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The Keekin’-Glass


For most of us who grew up in Scotland, Burns Night means a few very specific things – it means digging out your tartan, it means haggis, neeps and tatties, it means a nip of whisky and a fair deal of talk about sleekit, cow’rin’, tim’rous beasties. Robert Burns is a likeable character, and not least because he left us with the excuse for an annual party that completely eclipses even our national saint’s day in popularity.

You probably know about Burns’ background as a humble farmer. You might know about his scandalous history with women (he fathered at least 13 children – only nine of them with his wife, Jean Armour, and only five of those while they were married!)  What you might not know is how a very Scottish spirit of enterprise shaped his life, and his enduring success as a writer.

Wherever Burns went throughout his early life, a love for literacy, ideas and new endeavours followed. In 1780, when he was 21, Burns and a group of friends founded the Tarbolton Bachelors’ Club – the first rural debating society in Scotland. It was a place for the young men of the village to gather, and, according to its official aims, “improve their minds with meaningful discussion’’. Many of the topics taken to the floor were lighthearted, but the club would also debate on subjects of politics, education and everyday society. Members were encouraged to speak from the heart, to entertain and persuade and even argue with each other – all skills that the young Burns would take forward with him as his career as a poet progressed.



In fact, Robert Burns had never intended to make his living as a writer. Like the rest of his family, he considered himself a farmer first. Unfortunately, like the rest of his family, he also struggled to make ends meet. His first endeavour, to turn a profit from the family farm with his brother Gilbert, was a complete failure. It was out of financial desperation that Burns agreed to publish his poems – while facing legal action from Jean Armour’s father, and at that point still intending to take work on a plantation in the West Indies (which certainly would have lent him a very different legacy).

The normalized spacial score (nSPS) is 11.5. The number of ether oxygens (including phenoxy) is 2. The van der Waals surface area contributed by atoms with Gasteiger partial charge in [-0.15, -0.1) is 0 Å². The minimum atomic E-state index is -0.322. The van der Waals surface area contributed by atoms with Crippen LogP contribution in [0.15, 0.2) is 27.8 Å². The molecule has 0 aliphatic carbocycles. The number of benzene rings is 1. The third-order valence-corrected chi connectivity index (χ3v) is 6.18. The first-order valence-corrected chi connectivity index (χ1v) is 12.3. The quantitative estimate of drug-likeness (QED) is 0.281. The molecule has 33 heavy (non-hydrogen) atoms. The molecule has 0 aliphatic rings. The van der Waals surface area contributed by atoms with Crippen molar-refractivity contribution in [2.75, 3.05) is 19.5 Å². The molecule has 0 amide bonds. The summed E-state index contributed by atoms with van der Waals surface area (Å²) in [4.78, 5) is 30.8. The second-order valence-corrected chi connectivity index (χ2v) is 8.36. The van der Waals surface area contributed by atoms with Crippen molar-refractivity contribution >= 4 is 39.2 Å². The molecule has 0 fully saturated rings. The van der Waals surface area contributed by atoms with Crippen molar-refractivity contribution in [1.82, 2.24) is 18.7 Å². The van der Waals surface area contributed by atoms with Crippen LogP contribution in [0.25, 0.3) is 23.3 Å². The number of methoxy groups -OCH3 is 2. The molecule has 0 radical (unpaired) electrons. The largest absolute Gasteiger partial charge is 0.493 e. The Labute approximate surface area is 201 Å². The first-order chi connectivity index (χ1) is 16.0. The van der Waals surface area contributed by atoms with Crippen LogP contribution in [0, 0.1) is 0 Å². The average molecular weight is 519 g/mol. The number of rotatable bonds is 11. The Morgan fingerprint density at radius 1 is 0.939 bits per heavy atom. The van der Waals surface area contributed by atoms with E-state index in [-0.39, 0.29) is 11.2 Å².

Burns’ first published poetry collection was an overnight hit, and confronted him with a dilemma. Would he take the money he’d raised and follow his original plan to move overseas, where a job was secured and waiting for him? Or would he take a gamble – move to the city, work on a second volume, and hope to replicate his first success?

You already know the answer, of course.



Burns moved to Edinburgh in 1786. He didn’t know anybody in the city, had no letter of recommendation to introduce him to employers, and had even borrowed the pony that carried him there. It’s easy to think in retrospect that his success was assured, but it certainly wouldn’t have looked that way to the 27-year old Robert. Though he’s a national institution now, it’s perfectly possible that he would never have secured his lasting legacy without the inspiration and development he went through among his peers in Edinburgh.

What can be learned from this view of Robert Burns as we look back from 2019, kitted out in our (locally woven) tartan, raising our (independently distilled) whiskies to toast the (high street butcher’s) haggis? Perhaps nothing we don’t already know. He was a product of his environment, and that’s part of his enduring appeal when it comes to celebrating Scotland. Then again, it’s worth remembering just how vital the entrepreneurial spirit has always been in this country.



It’s not all about buzzwords, designed pathways and optimisation. There is a certain spark in the Scottish national character, and a certain desire to fan it into a flame. We have always recognised the importance of education. We have always been willing to see what our communities are missing and fill in the gaps ourselves. We have always – admittedly, sometimes to our detriment – been willing to drop everything and seize big opportunities when they knock. Robert Burns, like his home country, was intelligent, inquisitive, daring, often impulsive, and always creative, and it’s difficult not to like that about him.

After all, we’d like to think, he reminds us of ourselves.


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